The local authorities at Homer provide very nice fish cleaning stations and big bins for disposing of fish scraps. I suppose if the scraps are left around it becomes a major bear hazard. I think all these unsavory parts go to the land fill…..tells you we live in a country where people have plenty to eat.

So there we have it, Alaska distilled. Cousins.

Fish.

Cousins and Fish!

Exercising the Little Trampers

After WEEKS of rain, the weekend forecast looked spectacular.  By spectacular I mean sunny, 18 C, and still.  Not windy, even in the mountains.  It was NOT a weekend to stay in the city.

We packed up the kids Saturday morning, stopped for some pies at the Sheffield pie shop, got some candy bribery at the gas station, and drove up to Porter’s Pass through the Torlesse Range.  It’s a lowish pass on the dry side (our side) of the mountains leading up to Arthur’s Pass where a couple trails lead off into the hills.  Trig Peak was our goal, an achievable 350 meter climb starting right off the highway.

The first hurdle was the shoes. Naomi would have to wear the perfectly functional hiking boots that Milo had grown out of a few months ago. She put up a noisy rejection, which I was temped to squash with a swift “don’t be ridiculous, you’re wearing these because we have them” Mother Statement…which would have been completely ineffectual. Instead I resorted to compromise, and suggested adding some decorations. We raided my sewing box.
It took about 10 minutes to sew on a red felt flower, three purple flowers, an orange sparkly ribbon and a pink bead. The mood changed immediately. Compromise was much easier than unbending practicality after all.

Bling bling shoes not withstanding, 50 meters from the car Naomi declared that her legs were tired. “We’re not carrying you,” Jeremiah reassured her, unsympathetically. I had stashed the old Ergo carrier in my backpack just in case, but was glad Jeremiah was along to brazen it out. Milo ran ahead and hid along the trail (yes, lower down some of the bushes were big enough to conceal a small boy), and we were off on the hunt.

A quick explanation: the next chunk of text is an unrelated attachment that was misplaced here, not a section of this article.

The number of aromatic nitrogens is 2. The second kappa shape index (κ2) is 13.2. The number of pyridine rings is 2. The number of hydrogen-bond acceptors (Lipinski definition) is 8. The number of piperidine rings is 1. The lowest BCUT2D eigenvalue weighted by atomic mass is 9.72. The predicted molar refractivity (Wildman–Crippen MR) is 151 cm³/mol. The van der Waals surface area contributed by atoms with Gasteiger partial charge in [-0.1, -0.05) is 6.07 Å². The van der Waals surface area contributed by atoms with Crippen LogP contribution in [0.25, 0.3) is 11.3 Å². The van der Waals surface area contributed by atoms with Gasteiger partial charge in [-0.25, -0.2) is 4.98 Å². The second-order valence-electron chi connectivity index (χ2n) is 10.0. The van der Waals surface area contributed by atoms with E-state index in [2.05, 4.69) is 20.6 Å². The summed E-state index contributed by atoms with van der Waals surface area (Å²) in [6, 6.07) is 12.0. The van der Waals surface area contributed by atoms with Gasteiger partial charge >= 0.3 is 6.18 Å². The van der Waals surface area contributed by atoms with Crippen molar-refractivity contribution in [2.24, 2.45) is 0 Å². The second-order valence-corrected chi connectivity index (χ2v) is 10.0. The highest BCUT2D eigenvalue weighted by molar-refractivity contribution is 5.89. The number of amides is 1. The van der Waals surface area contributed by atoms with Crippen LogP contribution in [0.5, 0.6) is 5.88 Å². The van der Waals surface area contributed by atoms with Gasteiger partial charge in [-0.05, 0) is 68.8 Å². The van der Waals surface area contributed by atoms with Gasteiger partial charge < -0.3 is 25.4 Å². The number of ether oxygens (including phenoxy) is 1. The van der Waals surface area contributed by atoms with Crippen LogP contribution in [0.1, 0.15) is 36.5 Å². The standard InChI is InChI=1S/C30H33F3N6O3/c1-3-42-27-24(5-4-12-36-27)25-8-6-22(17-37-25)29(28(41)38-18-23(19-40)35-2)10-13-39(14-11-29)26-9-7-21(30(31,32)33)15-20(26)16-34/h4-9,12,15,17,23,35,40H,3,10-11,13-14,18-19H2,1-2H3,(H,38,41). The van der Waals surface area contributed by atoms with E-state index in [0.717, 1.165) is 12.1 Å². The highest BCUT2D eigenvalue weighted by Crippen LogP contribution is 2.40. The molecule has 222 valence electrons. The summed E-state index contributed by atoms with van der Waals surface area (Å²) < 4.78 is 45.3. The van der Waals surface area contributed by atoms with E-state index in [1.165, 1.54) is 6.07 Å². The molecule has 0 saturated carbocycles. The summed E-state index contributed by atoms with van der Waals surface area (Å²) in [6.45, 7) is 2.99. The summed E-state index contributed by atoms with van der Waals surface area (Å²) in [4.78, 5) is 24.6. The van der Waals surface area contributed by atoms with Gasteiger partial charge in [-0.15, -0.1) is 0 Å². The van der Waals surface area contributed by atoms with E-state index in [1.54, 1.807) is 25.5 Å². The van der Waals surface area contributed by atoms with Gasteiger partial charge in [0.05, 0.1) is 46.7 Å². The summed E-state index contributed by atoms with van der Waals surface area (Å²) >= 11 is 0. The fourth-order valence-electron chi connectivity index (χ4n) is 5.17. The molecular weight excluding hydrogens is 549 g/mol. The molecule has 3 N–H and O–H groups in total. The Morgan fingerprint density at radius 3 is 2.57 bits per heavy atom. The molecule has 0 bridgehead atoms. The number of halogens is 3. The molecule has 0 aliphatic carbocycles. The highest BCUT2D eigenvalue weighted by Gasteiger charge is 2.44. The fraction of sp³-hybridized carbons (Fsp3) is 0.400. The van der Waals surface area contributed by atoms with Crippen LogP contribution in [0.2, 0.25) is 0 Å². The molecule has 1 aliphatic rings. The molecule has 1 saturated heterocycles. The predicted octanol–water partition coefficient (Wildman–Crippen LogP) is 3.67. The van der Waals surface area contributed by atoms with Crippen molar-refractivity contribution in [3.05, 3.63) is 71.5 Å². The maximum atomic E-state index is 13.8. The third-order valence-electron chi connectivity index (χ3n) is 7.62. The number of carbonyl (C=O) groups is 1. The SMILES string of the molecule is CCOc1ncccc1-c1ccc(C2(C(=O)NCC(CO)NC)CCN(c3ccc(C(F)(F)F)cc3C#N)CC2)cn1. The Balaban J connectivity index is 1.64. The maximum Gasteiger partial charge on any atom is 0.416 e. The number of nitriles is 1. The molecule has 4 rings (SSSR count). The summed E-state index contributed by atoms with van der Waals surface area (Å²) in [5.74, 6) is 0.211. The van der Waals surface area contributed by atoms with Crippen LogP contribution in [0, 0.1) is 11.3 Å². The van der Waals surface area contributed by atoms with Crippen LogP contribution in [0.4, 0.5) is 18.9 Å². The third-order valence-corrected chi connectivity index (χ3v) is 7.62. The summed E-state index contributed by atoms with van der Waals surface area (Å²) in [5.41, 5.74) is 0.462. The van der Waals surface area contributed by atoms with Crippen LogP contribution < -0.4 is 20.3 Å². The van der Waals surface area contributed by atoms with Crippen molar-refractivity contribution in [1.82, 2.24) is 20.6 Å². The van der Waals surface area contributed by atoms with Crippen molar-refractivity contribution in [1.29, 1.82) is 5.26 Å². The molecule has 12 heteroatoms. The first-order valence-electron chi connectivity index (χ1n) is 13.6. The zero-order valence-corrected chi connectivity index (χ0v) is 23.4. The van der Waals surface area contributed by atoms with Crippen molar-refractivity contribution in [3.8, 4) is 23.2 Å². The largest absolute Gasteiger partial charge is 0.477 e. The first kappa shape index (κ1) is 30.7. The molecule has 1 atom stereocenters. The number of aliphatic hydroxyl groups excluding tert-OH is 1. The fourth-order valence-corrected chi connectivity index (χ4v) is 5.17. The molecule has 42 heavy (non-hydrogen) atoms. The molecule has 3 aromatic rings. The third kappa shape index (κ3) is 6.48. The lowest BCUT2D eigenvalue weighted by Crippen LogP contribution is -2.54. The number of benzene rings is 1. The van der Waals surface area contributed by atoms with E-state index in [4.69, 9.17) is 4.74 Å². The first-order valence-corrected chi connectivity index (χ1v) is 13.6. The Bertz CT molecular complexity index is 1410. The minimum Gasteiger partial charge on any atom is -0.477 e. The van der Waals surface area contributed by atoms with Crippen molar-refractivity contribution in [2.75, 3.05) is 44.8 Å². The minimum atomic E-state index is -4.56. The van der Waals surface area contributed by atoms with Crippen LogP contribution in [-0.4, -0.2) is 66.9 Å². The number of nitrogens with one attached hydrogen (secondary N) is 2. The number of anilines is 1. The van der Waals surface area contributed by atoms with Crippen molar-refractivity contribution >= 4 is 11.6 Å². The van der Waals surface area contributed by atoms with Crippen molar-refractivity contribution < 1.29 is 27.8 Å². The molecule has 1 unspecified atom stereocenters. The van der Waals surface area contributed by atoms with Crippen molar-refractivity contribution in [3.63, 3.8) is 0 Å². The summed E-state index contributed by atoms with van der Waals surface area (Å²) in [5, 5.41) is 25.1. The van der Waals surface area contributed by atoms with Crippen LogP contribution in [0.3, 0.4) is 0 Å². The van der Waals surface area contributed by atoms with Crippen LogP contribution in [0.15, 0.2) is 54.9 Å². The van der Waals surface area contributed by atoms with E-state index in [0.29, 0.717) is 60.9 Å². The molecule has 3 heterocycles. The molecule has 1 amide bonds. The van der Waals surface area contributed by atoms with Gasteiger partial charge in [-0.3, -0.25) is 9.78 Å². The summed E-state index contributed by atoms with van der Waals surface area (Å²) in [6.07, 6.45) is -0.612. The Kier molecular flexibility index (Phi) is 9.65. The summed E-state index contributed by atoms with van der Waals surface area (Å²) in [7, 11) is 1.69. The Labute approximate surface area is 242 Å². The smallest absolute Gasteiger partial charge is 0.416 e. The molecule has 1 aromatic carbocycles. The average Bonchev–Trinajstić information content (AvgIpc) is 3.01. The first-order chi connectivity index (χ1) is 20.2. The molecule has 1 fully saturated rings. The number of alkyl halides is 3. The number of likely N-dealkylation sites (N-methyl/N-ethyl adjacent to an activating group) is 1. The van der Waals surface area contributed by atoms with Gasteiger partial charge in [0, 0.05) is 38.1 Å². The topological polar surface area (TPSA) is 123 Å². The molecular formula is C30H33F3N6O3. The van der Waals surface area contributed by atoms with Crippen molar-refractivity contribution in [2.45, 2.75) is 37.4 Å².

Mid way up the hill there was a pile of rocks. No pile of rocks will be left to molder in peace when a 6 year old boy could action them!

The walking poles don’t actually propel small bodies forward and upward, but they provide a welcomed distraction. You can see the road to the wet coast below.

Trig peak! Everyone reached the top on their own two legs! Milo made sure that he got to the very top of the old survey marker. The dog (named Fish….um, yeah….no, he’s not ours) looked on quizzically.

More rocks! These ones he built into a wind shelter. There was hardly any breeze, but the shelter was still a good idea….most days it would be welcomed. As it was, we were able to linger on the exposed top enjoying the view with our lunch. Both kids pooped in a tussock. Necessities don’t wait.

Milo uncovered a Weta, a special Kiwi bug (wait, that sounds funny….a NZ bug) that I’ve never seen in the wild before. It had these four very neat little palpae that looked like they were tasting the ground as it went along.

I can’t finish an alpine hike without a tribute to the tough plants that live up there. “It’s a nice day today,” I told Milo, “but tonight these plants are going to freeze, and last week they were whipped around by the wind, then they get baked dry by the blistering sun.” This one is a little coprosma, believe, and with the alpine form all the branches are hidden under a tight mass of leaves, making it look like a moss with pearls.